With the fires taking hold around the Nelson Tasman region this past week, people have been tested to the very core of their being. Whilst there has been a lot of fear, there has also been a deep gratitude and appreciation of blessings.
On a personal level, I experienced a huge awareness about myself in the way I cope with danger and perceived judgement. I also learnt I am far more capable than I give myself credit for.
What Emerged From The Fire
With a feeling of dread and fear, on Friday afternoon I stood watching out the office window as a fire rushed up a nearby hill. I recognised the volatility of the situation and the potential threat to my home in the next valley. However, despite this I remained quietly in the moment, completely aware of what I needed to do in order to not buy into unnecessary drama or negative emotion. I could feel it rippling up inside me but I didn’t want to fuel it.
I was thankful for the work in front of me. It enabled me to distance myself from my cyclical thoughts which would normally take me down a path of the worst case scenario. I was no use to anyone when this happened.
The Urge to Do Something
I phoned home to advise my partner of the fire on the hill. There was a potential risk that with a sudden change in wind direction the fire could affect our home. Apart from phoning to raise the alert, I realised there was little else I was able to do.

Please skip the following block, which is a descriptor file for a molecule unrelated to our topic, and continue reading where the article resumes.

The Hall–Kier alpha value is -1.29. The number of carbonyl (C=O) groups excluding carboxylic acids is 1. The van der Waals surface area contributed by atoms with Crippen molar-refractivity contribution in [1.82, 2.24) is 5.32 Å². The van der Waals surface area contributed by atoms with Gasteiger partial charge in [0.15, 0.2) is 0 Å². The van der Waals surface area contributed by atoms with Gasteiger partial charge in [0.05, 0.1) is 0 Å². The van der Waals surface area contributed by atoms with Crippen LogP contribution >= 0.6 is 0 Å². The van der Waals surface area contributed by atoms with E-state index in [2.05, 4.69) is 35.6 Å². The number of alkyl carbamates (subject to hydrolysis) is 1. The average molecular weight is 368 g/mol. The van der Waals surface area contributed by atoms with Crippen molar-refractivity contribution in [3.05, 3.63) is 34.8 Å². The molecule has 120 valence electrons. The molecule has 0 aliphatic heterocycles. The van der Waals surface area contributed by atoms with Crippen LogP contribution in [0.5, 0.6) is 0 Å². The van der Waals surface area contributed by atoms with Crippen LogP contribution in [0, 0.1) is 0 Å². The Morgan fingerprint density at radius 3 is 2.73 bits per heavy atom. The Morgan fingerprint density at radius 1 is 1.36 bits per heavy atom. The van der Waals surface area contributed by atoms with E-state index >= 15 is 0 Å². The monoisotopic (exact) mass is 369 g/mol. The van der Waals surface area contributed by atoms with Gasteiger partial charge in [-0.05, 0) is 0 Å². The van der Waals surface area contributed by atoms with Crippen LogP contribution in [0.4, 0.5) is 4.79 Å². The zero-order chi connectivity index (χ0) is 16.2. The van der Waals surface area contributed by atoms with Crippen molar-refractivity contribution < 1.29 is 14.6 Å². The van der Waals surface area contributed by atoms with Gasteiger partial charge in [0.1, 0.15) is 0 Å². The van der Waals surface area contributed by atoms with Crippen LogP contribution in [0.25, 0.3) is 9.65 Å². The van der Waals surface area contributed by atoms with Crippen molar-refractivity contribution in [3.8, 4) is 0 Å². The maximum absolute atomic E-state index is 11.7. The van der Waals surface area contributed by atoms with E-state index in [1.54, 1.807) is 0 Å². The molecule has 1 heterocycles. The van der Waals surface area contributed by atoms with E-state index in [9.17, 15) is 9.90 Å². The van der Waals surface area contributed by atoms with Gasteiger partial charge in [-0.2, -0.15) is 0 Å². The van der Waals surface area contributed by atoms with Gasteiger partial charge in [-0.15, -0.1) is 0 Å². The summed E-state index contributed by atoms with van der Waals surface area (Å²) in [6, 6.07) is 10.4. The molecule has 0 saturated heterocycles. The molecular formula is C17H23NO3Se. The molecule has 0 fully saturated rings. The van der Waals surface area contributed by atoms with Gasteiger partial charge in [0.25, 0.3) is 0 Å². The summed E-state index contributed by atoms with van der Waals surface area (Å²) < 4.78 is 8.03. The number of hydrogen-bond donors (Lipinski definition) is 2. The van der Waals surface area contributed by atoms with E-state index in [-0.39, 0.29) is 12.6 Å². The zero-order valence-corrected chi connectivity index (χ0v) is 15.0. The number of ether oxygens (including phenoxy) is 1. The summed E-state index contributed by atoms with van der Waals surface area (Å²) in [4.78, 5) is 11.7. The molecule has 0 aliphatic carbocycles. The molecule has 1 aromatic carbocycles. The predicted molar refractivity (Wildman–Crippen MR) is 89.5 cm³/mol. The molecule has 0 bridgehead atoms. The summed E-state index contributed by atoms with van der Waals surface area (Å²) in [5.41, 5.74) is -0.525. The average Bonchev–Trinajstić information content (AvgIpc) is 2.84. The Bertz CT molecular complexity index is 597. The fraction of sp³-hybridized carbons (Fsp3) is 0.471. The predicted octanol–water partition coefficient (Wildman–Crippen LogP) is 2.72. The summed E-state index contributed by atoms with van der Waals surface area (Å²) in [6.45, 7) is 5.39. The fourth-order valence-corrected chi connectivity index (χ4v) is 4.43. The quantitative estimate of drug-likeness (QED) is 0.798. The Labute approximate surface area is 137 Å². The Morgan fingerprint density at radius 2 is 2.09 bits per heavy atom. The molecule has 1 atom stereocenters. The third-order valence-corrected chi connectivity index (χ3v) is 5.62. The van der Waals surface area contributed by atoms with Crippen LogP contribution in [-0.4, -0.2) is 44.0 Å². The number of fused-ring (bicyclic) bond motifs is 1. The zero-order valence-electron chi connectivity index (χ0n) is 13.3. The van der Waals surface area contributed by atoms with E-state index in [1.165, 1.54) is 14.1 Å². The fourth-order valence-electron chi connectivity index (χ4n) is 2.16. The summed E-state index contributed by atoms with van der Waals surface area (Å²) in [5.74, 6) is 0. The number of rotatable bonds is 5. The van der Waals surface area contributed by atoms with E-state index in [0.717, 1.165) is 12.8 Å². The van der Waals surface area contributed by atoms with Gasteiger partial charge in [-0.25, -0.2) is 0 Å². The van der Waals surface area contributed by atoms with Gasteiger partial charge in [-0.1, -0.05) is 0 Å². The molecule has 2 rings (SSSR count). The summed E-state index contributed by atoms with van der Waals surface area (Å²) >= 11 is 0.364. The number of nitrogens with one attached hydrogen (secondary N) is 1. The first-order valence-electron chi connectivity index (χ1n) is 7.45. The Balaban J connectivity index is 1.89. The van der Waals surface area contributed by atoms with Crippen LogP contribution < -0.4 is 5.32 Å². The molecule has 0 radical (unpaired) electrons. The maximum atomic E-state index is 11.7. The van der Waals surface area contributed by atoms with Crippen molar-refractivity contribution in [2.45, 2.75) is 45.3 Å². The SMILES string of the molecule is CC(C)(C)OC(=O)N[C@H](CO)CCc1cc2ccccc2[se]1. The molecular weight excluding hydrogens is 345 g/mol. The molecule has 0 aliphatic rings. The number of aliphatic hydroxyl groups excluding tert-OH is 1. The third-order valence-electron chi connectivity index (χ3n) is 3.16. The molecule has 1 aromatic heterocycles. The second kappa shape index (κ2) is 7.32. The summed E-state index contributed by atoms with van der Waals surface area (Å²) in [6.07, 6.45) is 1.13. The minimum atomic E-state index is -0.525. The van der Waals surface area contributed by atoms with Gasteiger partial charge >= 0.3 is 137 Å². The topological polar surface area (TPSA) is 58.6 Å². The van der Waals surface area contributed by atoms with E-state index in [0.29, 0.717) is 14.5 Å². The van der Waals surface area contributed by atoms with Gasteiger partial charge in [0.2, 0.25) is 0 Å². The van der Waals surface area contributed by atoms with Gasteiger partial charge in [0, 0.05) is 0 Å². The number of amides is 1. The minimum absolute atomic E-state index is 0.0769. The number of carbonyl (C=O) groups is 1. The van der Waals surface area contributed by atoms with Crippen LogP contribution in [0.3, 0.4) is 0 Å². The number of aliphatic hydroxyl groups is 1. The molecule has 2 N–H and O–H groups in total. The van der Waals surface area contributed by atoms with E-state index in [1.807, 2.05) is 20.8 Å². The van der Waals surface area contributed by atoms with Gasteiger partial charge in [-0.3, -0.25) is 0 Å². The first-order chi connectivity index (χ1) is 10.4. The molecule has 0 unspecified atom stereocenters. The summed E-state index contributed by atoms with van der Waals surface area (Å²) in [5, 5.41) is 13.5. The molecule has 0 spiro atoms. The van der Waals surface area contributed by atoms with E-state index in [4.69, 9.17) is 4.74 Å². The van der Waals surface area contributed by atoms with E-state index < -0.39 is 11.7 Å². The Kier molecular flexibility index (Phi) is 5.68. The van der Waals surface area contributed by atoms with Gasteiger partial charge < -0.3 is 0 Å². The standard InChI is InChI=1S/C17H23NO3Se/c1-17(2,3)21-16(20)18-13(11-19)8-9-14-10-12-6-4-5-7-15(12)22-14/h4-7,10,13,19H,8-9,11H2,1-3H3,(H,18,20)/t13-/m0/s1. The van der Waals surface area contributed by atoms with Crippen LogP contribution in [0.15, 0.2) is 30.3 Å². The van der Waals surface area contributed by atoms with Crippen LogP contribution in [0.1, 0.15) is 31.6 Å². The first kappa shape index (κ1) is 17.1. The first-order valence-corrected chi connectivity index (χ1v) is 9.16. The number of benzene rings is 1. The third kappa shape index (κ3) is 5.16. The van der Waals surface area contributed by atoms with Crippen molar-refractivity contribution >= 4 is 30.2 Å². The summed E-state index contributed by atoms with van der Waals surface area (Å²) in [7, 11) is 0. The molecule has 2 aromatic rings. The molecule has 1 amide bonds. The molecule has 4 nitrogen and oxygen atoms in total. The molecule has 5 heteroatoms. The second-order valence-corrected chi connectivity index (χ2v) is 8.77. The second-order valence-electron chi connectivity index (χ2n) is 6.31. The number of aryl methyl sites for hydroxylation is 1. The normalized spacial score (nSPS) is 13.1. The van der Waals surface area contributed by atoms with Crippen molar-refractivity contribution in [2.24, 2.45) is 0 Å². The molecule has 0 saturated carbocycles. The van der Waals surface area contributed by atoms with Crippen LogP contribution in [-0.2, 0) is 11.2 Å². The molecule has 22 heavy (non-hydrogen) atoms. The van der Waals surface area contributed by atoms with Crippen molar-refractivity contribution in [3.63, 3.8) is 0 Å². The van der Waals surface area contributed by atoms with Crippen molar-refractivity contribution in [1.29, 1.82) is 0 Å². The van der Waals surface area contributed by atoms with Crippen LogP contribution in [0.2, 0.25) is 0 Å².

I wrestled with my mind. I was tempted to get on my bike and peddle home. However, it would be a futile effort. It takes over half and hour up the hill to arrive at the bottom of our steep driveway. Furthermore, it takes me a further twenty minutes to climb to the top of the driveway on a good day.
If I had ridden home, and if our valley had been affected by the fire, I would have become a burden to those fighting the blaze. I perceived no benefit in heroics. Therefore I chose to remain in the office keeping my panic at bay. I decided this would be the most practical and helpful option in that given moment.
As I sat contemplating the situation, a feeling of guilt surfaced within me. I started condemning myself for focussing on my work instead of devoting my energy to worry. I judged myself for not doing enough.
Not Helpless or Hopeless
A few people had commented on the potential risk to our valley. Some asked what I was going to do. Others insisted I needed to get home immediately. “Aren’t you worried?” Somehow I interpreted their words as a judgement of my decision to stay put. I felt heavy with guilt because I wasn’t doing anything.
My partner told me a few times I would be useless in an emergency. If I had given in to the worry and recklessly peddled home, I would have proven this judgement to be correct. Furthermore, if I had given in to those cyclical thoughts of panic, I would also have proven him right. However, last week I demonstrated my ability to function well in an emergency.
I managed my emotional responses. I recognised that even in the thick of a dire situation I still had the power of choice. Furthermore, in the event of an emergency I was able to focus on a task, and make rational yet difficult decisions.
Whilst the fire that ignited on that hill last week was a horrible event to witness and even more horrific to those living on that hill, it was also a wonderful gift in many ways. Not only was I thankful for my personal lesson, I also felt so much gratitude for the skill of the helicopters, spotter planes available to quickly attend to the situation, and all of those crews fighting the fires.
Feature photo courtesy of Pixabay.